Tales from the Loop is a tabletop role-playing game that explores the lives of kids living in the 80s. It examines the mundane moments of school life and nagging parents, mainly exploring the mysteries that surround these small towns through the eyes of children. The world is depicted in the artwork of Simon Stålenhag, a crossing point of retro-futurism and nostalgia.
What is The Loop? Technically, The Loop is a huge underground particle accelerator built in the late 1960s under your hometown. So, what are the Tales from the Loop? These are the mysteries that the children explore in order to escape from their everyday lives. What they discover is meaningful, magical, and life changing.
Tales from the Loop is a guided experience. One player takes the role of gamemaster, and the other players take the role of kids. They’ll explore mysteries together, collectively deciding how they want to approach and resolve each one. Although each mystery has a script of sorts, both sides will describe parts of the world. These descriptions range from the mysterious and strange to the everyday. You may have just seen a small device hiding in the forest, but will your parents believe you?
Tales from the Loop: Mechanics
Each player creates a kid. They start off with a type, from Bookworm and Computer Geek through to Jock and Popular Kid. Not only will these determine their key skills, but they will also provide prompts such as an Iconic Item, a Drive, and an Anchor. This setup quickly gives characters that feel unique.
Another important aspect of each kid is their age. A kid’s age, somewhere between ten and fifteen, determines how many points you can spend in the four attributes the game uses: Body, Tech, Heart, and Mind. It also determines how many luck points the kid starts with. Older kids are generally better at everything, but not as lucky.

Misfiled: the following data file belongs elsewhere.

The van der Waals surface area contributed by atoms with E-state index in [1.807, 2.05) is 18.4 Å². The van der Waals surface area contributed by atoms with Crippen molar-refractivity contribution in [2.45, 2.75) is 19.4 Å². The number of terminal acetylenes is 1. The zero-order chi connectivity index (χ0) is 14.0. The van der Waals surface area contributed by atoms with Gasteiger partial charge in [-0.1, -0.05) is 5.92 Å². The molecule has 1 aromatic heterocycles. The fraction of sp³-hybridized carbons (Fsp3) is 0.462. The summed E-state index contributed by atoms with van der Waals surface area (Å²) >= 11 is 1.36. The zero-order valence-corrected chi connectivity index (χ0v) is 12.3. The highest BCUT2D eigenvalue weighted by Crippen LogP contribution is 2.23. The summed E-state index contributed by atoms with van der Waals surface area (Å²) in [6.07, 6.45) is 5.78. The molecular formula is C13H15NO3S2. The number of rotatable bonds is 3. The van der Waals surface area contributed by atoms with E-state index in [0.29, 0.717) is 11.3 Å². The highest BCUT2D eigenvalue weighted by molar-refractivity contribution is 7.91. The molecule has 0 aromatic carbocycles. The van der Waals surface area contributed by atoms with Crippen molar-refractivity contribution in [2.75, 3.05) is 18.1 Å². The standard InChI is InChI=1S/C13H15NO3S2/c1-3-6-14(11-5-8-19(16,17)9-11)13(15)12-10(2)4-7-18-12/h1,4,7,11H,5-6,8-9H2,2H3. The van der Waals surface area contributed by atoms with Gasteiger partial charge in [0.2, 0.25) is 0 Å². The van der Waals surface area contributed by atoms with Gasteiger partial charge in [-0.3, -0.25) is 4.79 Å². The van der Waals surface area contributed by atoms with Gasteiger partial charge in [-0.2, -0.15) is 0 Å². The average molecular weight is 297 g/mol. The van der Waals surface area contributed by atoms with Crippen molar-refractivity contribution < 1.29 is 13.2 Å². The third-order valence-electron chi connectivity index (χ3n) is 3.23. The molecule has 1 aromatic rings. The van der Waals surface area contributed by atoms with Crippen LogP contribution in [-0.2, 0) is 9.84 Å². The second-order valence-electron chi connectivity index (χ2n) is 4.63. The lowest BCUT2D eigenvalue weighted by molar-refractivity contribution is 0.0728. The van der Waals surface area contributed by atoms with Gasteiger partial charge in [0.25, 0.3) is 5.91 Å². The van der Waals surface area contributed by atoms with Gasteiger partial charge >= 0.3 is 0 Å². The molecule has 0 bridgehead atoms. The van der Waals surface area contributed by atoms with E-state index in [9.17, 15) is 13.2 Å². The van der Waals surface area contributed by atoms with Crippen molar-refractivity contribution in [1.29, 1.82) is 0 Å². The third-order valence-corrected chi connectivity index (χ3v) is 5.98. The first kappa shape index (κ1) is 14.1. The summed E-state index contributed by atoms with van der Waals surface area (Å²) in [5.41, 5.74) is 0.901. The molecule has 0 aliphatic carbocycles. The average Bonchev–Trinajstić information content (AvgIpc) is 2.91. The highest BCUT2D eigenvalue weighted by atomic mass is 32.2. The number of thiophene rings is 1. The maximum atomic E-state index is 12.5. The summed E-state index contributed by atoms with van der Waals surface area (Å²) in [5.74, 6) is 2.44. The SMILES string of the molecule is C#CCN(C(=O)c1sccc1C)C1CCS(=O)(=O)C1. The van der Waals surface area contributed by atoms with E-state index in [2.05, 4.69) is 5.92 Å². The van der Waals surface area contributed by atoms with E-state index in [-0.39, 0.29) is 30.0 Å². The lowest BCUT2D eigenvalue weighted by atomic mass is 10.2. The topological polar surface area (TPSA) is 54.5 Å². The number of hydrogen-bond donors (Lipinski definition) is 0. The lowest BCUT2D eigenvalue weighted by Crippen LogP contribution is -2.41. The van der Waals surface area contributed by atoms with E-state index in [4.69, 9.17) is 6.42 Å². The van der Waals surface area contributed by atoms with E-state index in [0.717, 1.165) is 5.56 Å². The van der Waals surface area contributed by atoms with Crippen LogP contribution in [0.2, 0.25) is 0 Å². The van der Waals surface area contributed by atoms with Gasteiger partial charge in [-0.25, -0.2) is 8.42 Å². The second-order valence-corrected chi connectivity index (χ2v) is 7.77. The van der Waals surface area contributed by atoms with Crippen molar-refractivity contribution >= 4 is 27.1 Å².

After each kid is created, the gamemaster will ask them questions, individually and as a group. What makes you angry? What is the furthest you have travelled from your hometown? What secrets do you have? The kids even get to describe what their hideout looks like. These questions allow the kids to move from 2 dimensional stereotypes to real kids.
Trouble is something that stops the kids from doing what they want to do. When this situation happens, the gamemaster will ask the kid to roll a number of six-sided dice equal to the appropriate attribute and skill. Each 6 they roll is a success; usually they only need one. The more sixes the better. You can also use your iconic items to give bonuses as well.
The kid can then also decide if they want to push themselves and how they do this. They choose a condition such as Scared or Injured and then reroll any dice they want to for that roll. Each condition comes with a flat minus 1 to all other rolls though, so kids need to be careful when they push themselves.
As a kid gets older, they become less lucky. Each kid starts each scenario with a number of luck points equal to fifteen minus their age. By spending a luck point, a kid can immediately reroll all failed dice. The younger kid may not be as skilful or as smart, but the world is looking out for them more.